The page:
“The last thing many believers need is to go to another Bible study. They already know far more than they are putting into practice. What they need are serving experiences in which they can exercise their spiritual muscles.”

Why do these guys have such a disdain for bible study? It has to be one of the following:

  1. They don’t believe it is powerful. Surely if these pastors thought the Word of God held any power, they would encourage their members to study it as much as possible. It would make their job easier. We’ve seen how they don’t want to give individual attention to members, so at least leading them to God’s word would ensure they were being fed.
  2. They don’t believe it is God’s word. If studying the Bible is listening to God, then it is impossible to study too much. If God has chosen to reveal himself to us through this book, then we should spend as much time as possible learning about him.
  3. They believe there is a better method for hearing God. This is particularly bothersome, considering their dependence on personal revelation.
  4. They find it threatening. They are afraid that Christians well-versed in Scripture will start raising questions about things going on in the church.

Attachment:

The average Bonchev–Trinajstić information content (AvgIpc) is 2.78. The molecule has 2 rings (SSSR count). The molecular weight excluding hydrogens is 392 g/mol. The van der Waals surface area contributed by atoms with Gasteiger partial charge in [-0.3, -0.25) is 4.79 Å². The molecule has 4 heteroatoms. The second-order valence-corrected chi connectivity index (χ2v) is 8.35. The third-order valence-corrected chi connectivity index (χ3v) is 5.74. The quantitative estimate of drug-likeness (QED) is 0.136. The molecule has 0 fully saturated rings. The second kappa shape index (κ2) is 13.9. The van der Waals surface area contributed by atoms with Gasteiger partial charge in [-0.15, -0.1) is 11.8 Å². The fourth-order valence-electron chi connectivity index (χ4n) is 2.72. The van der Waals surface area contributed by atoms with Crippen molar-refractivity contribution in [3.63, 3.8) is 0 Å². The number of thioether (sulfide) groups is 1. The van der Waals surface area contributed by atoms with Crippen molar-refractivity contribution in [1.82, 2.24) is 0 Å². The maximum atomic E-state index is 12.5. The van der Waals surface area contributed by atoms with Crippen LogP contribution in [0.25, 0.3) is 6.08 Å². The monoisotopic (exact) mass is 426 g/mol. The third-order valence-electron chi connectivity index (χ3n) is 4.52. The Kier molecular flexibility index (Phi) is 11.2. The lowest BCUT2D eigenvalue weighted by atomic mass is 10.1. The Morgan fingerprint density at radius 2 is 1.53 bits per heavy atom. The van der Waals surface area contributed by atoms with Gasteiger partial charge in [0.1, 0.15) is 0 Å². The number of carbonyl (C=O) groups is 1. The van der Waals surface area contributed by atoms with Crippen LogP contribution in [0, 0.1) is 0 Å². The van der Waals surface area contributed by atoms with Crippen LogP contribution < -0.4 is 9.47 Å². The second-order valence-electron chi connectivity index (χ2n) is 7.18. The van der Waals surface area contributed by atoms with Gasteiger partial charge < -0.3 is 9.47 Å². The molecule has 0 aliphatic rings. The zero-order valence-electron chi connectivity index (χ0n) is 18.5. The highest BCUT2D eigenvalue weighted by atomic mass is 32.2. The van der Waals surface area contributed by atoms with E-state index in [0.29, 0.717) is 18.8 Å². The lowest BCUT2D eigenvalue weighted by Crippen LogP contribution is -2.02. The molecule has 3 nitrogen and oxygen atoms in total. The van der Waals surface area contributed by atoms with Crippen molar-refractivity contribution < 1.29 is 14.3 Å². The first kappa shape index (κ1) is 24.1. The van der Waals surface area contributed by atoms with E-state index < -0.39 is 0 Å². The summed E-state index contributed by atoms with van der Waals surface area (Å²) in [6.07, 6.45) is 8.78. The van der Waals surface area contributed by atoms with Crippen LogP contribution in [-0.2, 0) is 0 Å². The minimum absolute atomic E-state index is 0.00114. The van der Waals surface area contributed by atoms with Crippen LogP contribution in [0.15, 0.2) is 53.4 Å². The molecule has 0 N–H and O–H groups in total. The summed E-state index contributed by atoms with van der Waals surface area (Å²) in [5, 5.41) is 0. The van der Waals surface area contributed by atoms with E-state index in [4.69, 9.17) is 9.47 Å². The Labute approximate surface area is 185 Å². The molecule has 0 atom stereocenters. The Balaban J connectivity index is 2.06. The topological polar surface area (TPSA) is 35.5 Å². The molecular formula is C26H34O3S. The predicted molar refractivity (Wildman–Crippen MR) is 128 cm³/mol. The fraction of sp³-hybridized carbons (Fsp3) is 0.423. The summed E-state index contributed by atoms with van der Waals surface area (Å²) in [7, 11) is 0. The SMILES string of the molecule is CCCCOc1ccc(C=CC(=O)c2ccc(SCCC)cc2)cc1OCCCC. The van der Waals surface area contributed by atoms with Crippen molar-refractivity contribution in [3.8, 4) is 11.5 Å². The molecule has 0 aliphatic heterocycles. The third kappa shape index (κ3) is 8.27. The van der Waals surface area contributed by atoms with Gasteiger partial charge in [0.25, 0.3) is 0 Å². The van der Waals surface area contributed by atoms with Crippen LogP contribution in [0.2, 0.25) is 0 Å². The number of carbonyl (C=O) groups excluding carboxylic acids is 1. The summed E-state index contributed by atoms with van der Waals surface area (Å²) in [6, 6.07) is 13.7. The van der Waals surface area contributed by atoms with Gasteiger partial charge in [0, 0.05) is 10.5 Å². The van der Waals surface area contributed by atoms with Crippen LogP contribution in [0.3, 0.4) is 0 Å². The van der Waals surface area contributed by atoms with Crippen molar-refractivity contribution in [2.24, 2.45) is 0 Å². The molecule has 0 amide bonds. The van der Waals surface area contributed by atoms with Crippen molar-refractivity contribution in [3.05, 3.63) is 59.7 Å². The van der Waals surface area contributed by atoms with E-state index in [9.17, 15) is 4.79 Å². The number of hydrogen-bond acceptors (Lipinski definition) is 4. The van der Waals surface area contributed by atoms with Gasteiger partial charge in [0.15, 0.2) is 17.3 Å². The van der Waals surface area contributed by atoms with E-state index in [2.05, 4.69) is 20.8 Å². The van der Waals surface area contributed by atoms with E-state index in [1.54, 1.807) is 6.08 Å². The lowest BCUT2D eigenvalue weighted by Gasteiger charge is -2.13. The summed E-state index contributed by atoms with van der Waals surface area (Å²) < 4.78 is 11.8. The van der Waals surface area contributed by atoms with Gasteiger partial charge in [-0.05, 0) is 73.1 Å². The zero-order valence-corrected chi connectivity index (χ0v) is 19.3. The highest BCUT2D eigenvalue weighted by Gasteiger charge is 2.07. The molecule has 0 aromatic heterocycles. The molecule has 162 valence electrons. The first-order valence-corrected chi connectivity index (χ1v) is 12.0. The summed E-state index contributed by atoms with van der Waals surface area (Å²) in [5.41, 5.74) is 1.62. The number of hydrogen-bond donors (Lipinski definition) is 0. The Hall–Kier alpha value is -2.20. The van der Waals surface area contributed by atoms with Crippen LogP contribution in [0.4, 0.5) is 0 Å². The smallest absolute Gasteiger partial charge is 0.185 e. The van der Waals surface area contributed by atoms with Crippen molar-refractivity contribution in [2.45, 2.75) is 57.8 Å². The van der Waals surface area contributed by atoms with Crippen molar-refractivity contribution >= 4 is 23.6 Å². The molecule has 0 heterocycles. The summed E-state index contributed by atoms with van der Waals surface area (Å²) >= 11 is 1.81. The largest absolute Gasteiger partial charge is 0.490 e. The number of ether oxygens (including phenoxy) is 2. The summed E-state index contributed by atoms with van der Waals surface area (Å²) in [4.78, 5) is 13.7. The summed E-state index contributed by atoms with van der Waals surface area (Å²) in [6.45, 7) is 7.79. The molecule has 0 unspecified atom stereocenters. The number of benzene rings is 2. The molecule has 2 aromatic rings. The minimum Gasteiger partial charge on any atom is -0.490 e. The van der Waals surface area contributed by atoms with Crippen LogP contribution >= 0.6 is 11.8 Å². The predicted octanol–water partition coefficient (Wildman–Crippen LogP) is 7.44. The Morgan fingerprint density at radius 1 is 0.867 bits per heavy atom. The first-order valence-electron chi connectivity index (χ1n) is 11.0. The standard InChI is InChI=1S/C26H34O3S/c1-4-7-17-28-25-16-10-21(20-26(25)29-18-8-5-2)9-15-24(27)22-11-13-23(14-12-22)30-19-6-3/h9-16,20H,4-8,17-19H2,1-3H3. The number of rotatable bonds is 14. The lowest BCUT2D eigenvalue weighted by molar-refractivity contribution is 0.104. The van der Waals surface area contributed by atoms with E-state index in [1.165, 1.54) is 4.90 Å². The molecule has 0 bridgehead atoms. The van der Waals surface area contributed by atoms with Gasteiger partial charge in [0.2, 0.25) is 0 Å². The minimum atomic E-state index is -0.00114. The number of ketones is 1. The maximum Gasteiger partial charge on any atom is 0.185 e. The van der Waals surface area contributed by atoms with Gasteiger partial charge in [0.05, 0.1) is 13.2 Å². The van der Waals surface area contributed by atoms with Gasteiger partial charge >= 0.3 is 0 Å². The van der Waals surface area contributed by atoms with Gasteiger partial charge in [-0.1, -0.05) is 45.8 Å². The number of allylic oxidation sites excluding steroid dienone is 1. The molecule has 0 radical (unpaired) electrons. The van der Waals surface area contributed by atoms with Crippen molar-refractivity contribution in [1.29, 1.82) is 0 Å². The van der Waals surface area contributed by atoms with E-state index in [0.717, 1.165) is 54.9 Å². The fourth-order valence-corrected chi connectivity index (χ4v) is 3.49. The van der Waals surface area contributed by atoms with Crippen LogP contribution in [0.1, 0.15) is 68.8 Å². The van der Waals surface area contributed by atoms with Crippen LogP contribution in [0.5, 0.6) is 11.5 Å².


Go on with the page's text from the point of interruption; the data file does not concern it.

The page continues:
The next figure to address is the 500 salvations from last weekend. That is 500 brand new converts, thrown into this world where the pastor doesn’t care about their needs, they are told to feed themselves, and directed away from Bible study. 500 people. That’s an entire church…all with no guidance. The church I serve is in a town with a total population of 600.

You have to question what is being done to care for these 500 brand new believers. Have they hired new staff to look out for these guys? Have they made any changes to ensure this group is cared for? Again, you have enough people to be considered a pretty large church here. That’s scary.